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Germany condemn England to sudden death again

A repeat of the 1990 FIFA World Cup semi-final, England were hoping to lay their penalty shootout ghosts, but it would be a case of déjà-vu as Andreas Köpke saved Gareth Southgate's spot-kick.

Andreas Möller struts before the Wembley crowd after scoring the winning penalty
Andreas Möller struts before the Wembley crowd after scoring the winning penalty ©Getty Images

Germany 1-1 England (6-5 pens)
(Shearer 3, Kuntz 16)
Wembley, 26 June 1996

In a thrilling semi-final at Wembley England were unable to hold on to the lead given them by Alan Shearer's header for more that 13 minutes, as Stefan Kuntz levelled for Germany. Chances fell to either side in normal and extra time before the hosts, and Gareth Southgate in particular, suffered further spot-kick misery.

With England swept up in football fever, the 4-1 defeat of the Netherlands and penalty shoot-out success against Spain, had given Terry Venables's side the belief that they could overcome their great rivals, who had knocked them out of the FIFA World Cup at this same stage six years earlier in Turin.

To that end got off to the perfect start; only three minutes had passed when Köpke saved a long shot from Paul Ince, but Paul Gascoigne's ensuing corner was headed on at the near post by Tony Adams for Shearer to nod in.  Germany did not take long to level, however, Andreas Möller sending the ball out to the left, from where Thomas Helmer's accurate low pass sent Kuntz through to lunge the ball past David Seaman.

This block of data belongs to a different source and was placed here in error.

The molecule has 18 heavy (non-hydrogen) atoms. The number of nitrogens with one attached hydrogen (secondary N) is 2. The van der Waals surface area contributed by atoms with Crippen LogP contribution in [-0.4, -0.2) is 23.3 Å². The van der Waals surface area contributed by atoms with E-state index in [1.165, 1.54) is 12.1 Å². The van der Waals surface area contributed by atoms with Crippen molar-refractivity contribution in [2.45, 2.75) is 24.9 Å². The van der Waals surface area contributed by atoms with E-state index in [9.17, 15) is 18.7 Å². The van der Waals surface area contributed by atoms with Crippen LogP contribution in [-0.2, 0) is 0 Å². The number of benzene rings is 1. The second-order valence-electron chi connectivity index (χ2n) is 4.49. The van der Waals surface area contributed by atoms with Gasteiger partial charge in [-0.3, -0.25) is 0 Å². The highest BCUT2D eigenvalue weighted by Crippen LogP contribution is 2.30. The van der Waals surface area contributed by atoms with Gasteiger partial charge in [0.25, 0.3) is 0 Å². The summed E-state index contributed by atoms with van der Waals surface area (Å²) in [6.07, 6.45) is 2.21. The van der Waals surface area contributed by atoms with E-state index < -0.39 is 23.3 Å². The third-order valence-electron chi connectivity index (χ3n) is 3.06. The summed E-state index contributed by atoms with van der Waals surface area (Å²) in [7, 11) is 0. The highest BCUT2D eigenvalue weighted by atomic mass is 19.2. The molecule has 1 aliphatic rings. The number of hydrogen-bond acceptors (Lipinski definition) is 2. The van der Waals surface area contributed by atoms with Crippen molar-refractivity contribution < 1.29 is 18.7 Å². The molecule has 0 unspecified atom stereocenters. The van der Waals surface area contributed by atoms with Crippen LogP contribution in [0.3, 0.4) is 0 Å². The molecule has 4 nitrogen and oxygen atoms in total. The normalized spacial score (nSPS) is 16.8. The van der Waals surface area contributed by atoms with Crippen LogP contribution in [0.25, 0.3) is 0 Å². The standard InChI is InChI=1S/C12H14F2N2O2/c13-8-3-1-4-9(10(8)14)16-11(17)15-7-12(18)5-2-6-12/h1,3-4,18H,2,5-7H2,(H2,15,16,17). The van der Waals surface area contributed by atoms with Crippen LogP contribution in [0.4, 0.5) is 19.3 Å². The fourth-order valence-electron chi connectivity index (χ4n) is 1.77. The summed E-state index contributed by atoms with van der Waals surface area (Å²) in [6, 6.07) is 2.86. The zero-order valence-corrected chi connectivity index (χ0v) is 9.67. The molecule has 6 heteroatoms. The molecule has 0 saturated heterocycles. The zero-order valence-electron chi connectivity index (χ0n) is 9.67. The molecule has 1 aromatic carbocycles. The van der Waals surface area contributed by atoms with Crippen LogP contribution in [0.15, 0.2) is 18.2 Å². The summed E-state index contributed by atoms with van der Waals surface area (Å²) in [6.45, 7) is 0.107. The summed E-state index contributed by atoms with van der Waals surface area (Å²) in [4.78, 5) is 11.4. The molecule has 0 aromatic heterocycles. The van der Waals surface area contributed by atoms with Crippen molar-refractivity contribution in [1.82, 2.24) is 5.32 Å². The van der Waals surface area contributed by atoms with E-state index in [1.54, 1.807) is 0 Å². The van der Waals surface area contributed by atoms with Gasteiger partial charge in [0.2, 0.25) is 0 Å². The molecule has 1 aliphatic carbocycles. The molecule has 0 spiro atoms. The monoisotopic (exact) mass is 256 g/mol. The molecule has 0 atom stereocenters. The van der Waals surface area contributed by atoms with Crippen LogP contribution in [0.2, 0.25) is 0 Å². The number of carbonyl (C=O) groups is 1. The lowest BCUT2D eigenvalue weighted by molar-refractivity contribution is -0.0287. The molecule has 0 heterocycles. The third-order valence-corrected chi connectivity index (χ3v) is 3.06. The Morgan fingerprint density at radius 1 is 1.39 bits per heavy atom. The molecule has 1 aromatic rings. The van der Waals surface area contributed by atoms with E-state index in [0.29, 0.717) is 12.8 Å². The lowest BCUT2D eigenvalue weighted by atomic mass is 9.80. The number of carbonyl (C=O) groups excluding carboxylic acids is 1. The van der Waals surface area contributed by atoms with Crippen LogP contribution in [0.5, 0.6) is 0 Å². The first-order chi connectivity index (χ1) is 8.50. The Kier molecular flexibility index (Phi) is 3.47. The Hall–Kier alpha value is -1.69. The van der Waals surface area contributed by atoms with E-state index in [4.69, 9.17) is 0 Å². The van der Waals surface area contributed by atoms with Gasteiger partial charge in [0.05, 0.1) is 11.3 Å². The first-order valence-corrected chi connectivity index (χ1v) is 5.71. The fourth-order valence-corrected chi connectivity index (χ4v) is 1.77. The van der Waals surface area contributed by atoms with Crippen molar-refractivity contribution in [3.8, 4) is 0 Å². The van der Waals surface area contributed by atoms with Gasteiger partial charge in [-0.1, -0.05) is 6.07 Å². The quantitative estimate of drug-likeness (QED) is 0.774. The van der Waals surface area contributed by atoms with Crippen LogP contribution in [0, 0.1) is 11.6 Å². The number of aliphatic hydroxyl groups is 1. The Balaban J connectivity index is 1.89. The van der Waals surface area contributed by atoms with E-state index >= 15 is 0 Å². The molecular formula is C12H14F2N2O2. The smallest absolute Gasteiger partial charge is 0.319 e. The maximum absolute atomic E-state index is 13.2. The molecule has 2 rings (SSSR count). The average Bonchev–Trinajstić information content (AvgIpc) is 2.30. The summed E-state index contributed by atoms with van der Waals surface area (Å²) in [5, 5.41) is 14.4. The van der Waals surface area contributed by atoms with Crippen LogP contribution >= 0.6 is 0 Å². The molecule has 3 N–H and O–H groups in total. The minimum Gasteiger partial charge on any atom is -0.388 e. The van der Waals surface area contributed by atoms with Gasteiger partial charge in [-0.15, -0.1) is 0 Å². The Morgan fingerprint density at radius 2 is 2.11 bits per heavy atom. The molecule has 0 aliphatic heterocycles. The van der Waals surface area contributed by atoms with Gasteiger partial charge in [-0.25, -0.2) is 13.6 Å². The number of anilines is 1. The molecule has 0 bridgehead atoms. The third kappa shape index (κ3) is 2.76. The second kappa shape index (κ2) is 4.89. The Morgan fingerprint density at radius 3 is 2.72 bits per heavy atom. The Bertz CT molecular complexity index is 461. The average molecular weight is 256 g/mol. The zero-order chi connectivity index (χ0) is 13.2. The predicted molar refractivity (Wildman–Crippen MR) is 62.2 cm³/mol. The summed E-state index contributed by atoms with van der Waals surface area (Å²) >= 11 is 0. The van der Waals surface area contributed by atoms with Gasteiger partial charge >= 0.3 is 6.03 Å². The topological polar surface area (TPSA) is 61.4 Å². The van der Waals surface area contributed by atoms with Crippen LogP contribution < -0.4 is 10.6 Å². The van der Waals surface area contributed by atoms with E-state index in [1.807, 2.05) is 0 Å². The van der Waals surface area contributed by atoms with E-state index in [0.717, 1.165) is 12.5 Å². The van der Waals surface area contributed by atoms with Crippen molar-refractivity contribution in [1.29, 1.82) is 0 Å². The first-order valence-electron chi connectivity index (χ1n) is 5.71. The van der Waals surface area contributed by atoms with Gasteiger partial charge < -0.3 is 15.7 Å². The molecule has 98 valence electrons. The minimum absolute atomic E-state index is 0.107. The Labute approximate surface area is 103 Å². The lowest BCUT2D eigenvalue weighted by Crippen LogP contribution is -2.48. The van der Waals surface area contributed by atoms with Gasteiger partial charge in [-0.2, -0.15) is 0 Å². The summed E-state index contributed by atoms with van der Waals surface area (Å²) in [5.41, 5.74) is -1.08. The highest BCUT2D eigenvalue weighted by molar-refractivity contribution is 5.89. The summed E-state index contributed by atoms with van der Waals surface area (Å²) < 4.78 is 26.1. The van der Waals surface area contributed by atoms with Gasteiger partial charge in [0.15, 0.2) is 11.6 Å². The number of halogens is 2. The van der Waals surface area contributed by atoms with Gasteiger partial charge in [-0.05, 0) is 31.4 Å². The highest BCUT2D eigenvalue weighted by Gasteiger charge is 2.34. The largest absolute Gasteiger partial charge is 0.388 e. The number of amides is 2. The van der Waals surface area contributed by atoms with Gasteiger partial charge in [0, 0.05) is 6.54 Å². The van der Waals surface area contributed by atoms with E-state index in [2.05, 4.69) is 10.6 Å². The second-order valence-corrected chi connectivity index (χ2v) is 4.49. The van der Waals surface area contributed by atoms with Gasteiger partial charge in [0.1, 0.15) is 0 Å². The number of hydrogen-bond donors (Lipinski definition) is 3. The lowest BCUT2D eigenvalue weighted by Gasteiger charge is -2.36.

If the goal deflated England, they did not show it. Darren Anderton showing his promise after coming back from one of his infamous injuries and Gascoigne continuing his Indian summer. But Germany had their own stars, albeit unsung ones in the form of Dieter Eilts and Helmer, the latter making a vital tackle on Gascoigne in the second half as England were limited to a number of half-chances.

Extra time, which had transformed that 1990 match into an epic, followed suit here. Both sides had clear-cut opportunities, though England were unlucky not to end the contest with their first, after only two minutes. David Platt sent Steve McManaman away on the right, the cross came in low, and Anderton hit the near post.

Agony for England nearly turned into something worse when their opponents went straight upfield and forced a corner. Möller took it and Kuntz headed it in, but breathed a sigh of relief when referee Sándor Puhl disallowed it for pushing. Gascoigne, at full stretch, then came within a whisker of turning Anderton's cross into an open front of goal.

But penalties were called upon again. Stuart Pearce, who had missed against West Germany at Italia '90 but redeemed himself days earlier against Spain, scored again, as did Platt and Thomas Hässler, as they had done in Turin, but again the Germans were unfazed by having to follow England's successful shots, holding their nerve to make the score 5-5.

Unfortunately for England, Southgate's effort was saved by Köpke, leaving Möller - who knew he would miss the final through suspension – to rifle away the winner and leave the Wembley crowd distraught.

What happened next?
Unlike at EURO '92, Germany would not be tripped up by the underdogs in the final. Beaten 2-0 by Denmark four years previously, this time they held their nerve, after coming from behind to beat the Czech Republic 2-1, thanks to two Oliver Bierhoff goals – the second a golden goal. Germany would disappoint at the World Cup two years later but remain a respected international force, reaching the finals at UEFA EURO 2008TM and the 2002 World Cup and the last-four stage at the 2006 and 2010 World Cups.

England, meanwhile, have never since matched those Wembley achievements, making do with last-eight finishes at UEFA EURO 2004 and the 2002 and 2006 FIFA World Cups.

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